One of the most important factors in successful business to business marketing is lead management. For many small-to-medium size businesses that are experiencing growth, there comes a time when tracking leads and contacts through Outlook or Excel simply doesn’t cut it. It’s time to implement a customer relationship management (CRM) solution. The value of a CRM solution is immense – you can better manage relationships with prospects and customers, increase sales through better timing of touches, target marketing communications by customer needs … and the list goes on.
But deciding to implement a CRM is the very easy part. The next steps, planning and implementing, can be daunting. There are so many CRM offerings to choose from – how do you know which one is right for your company?
Too many companies get caught up in the technology and which one is the flashiest, rather than selecting the CRM that is best for the organization given its unique needs. To help, here are 5 simple questions based on our experience seeing dozens of companies implement (and sometime struggle) with implementing a CRM:
1. Set Expectations
Know exactly what you want from your CRM system. Yes, you want a CRM that will feed into your bottom line, but exactly ‘how’ will the CRM do that? Perhaps by you may be interested in some of the following:
- Identifying which of your customers are profitable and which are not
- Identifying needs more effectively by understanding specific customer requirements
- Increasing customer satisfaction with better customer service
- Tracking sales performance more closely
- Collecting data to support and direct marketing campaigns
Action: Identify and document 3 – 5 objectives for your CRM system. For each objective establish high-level expectations.
2. Establish a Clear Owner
Someone in your organization has to ‘own’ the process of selecting and implementing your CRM software. The owner of this process must work closely with the key stakeholders and ultimately control the process, to avoid heading down a road of chaos and scope creep.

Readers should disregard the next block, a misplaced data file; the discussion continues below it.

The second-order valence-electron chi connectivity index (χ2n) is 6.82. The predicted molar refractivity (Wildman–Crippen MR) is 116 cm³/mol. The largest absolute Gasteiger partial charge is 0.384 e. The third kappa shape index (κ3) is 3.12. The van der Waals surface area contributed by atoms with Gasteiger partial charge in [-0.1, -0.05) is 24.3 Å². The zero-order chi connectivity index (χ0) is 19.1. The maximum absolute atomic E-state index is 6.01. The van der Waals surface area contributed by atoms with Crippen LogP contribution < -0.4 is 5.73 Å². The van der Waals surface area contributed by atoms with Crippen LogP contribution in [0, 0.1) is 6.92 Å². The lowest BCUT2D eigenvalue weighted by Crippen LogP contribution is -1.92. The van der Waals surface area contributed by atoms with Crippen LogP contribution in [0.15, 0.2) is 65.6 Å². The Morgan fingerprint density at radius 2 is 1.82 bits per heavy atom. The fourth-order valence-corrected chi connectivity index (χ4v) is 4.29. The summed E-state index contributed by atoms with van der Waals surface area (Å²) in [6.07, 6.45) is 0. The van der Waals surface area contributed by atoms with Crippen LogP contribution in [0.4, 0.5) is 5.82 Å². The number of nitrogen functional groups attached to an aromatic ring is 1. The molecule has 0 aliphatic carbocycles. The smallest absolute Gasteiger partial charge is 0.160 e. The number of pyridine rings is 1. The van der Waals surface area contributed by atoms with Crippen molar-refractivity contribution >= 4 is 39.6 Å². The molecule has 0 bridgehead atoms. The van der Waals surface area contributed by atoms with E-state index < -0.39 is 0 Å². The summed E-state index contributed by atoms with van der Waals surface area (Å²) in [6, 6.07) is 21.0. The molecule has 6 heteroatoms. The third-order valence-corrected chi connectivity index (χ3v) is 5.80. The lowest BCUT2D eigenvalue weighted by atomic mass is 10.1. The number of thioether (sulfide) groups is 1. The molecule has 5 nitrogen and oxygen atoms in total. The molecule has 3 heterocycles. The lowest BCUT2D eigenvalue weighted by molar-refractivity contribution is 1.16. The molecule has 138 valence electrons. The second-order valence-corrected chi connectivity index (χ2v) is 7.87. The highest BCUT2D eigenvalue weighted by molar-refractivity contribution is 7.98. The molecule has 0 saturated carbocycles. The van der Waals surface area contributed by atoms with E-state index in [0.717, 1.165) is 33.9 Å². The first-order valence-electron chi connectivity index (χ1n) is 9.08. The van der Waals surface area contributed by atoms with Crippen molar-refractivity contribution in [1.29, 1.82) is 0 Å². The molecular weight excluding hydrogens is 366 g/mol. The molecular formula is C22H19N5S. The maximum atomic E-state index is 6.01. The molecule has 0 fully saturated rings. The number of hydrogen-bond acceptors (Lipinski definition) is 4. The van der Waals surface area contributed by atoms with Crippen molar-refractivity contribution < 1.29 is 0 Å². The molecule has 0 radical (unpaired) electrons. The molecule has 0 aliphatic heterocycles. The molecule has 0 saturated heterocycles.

Also, the owner must know your company and its workflow for all customer-focused interactions which your CRM will touch: how leads come into the company; what happens at each stage; how the work moves from one stage to the other; essentially this owner will be your in-house customer process guru.
Action: Assign a project owner, key stakeholders and ultimate decision makers. Establish the roles and communicate them to the organization (by doing this it holds all parties responsible).
3. Be Realistic With Timing
Implementing a CRM system takes time (and a lot of patience!) so rushing it is only a recipe for failure. There are so many factors and aspects of the business to consider; the customer, IT, sales, marketing, service, just to name a few. Allow ample time for all people involved to be briefed on the basics of CRM and how it will be implemented throughout the company (or specific areas decided upon).
Action: By looking at all aspects of your business, considering other big initiatives launching as well as resourcing, establish a realistic timeframe for implementation.
4. Identify Existing Systems
Ensure your existing applications and systems will integrate with the CRM system you choose. Look at what applications you want to support, the kind of information you'll want to exchange and data formats required. This step is all about putting key considerations into a nice checklist.
Action: Document the existing systems your company uses that will need to integrate into the CRM. If possible, list any relevant considerations per existing system (i.e. how data is captured, format, etc).
5. Gain Buy-In Along The Way
Regardless of the CRM you end up choosing, the critical key to success is that your employees use the system, properly and consistently! Gaining buy-in early on in the process goes a long way and increases usability and in turn establishes a healthy CRM system.
Action: Inform all parties that will be required to use the system early on in the process. Communicate how this new CRM system will benefit the company, and identify any changes / impact early on (no surprises!). If possible, create an opportunity for employees to ask questions and voice concerns.
By working through these 5 simple questions and guidelines you will better understand the goals and criteria that the CRM must meet - from both the company and customer side – and then you can begin to research potential CRM solutions.
What ROI do you expect from your CRM system?